To the British government, the North-West Passage had long been an obsession. It represented a shorter route to the Indies that would eliminate the need for rounding Cape Horn and avoid meetings with the hostile fleets of other European nations. And although its mythical status as a faster route to the East had evaporated by the mid-19th century, it was still one of the last uncharted coastlines of the world. In 1845, Sir John Franklin set out on his third expedition to the area in HMS Erebus, accompanied by HMS Terror. After being sighted by whalers in mid-summer, the two ships disappeared. Over forty expeditions set out to locate and rescue them but found only remnants of the expedition.
The mother-of-pearl dials of the three models in the Sir John Franklin Set each feature an exquisite, hand-finished miniature reproduction of an original oil painting owned by the National Maritime Museum in Greenwich, London. The first, “Friendly Encounter”, shows HMS Erebus and HMS Terror in New Zealand in about 1840, when the crew had a series of peaceful meetings with the local Maori population. In the second, “Antarctic Adventure”, we see the two vessels navigating storm-tossed seas in the inhospitable environment at the southern tip of the world. The third, “North-West Passage”, depicts HMS Erebus surrounded by icebergs but still in open water. We know now that both ships were subsequently trapped by the ice and abandoned by their crews, who perished. A later expedition established that Sir John Franklin died on 11 June 1847.
For his third and final expedition to the waters north of Canada, Sir John Franklin had with him a marine chronometer made by John Roger Arnold in around 1815 with an eight-day movement, Arnold spring detent escapement and balance. “This,” as Philippe Boven of Arnold & Son, points out, “turned out to be one the most intriguing elements in the entire narrative.” As later became clear, it was one of several items recovered during searches for the Franklin expedition but was not handed over to the authorities. Only more than a century later did it reappear on the market, when it was purchased by the Friends of the National Maritime Museum.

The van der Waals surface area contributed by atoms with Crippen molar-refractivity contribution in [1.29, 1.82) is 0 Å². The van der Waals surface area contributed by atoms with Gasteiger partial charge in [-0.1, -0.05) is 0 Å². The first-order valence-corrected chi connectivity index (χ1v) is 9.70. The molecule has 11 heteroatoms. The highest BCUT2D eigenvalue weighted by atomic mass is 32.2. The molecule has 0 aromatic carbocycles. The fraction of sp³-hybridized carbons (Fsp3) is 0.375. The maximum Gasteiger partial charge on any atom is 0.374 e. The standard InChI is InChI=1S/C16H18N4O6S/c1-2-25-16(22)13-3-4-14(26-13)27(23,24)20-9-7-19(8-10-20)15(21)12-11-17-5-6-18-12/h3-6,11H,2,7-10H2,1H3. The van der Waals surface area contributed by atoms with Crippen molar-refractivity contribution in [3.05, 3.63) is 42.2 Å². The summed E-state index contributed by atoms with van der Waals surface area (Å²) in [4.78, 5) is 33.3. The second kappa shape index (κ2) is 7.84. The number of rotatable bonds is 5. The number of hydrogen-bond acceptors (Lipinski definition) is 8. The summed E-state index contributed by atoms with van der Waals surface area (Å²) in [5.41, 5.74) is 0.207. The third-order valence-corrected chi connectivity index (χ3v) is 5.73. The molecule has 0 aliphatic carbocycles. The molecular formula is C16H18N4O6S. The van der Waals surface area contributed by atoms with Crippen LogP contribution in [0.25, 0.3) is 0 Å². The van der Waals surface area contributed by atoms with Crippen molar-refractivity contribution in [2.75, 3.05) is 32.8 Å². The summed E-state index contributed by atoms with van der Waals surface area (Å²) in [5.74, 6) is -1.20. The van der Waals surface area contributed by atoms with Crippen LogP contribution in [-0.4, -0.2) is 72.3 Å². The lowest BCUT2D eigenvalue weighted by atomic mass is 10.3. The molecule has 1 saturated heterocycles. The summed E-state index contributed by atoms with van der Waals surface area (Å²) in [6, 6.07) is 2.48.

It was immediately clear that Arnold’s marine chronometer had been modified while missing and converted into a travelling timepiece. It was still mounted in the original bowl, to which a handle and four feet had been added. The engraved, silver-plated brass dial showed signs of alteration to the signature around the name ‘Arnold’.
The three references in the Sir John Franklin Set are fitted with the A&S6103 automatic movement developed, designed and manufactured in-house at the Arnold & Son workshops in La Chaux-de-Fonds. The A&S6103 movement is rhodium treated with classicHaute Horlogeriefinishing that includes hand-chamfered bridges and polished edges, fine circular-graining andCôtes de Genève rayonnantes, a brushed and skeletonised rotor and blued screws. It is housed in an 18-carat rose gold case measuring 44 millimetres in diameter.
The magnificent Sir John Franklin Set of three timepieces is destined to become a much sought-after collector’s item and is a limited edition of 28 sets.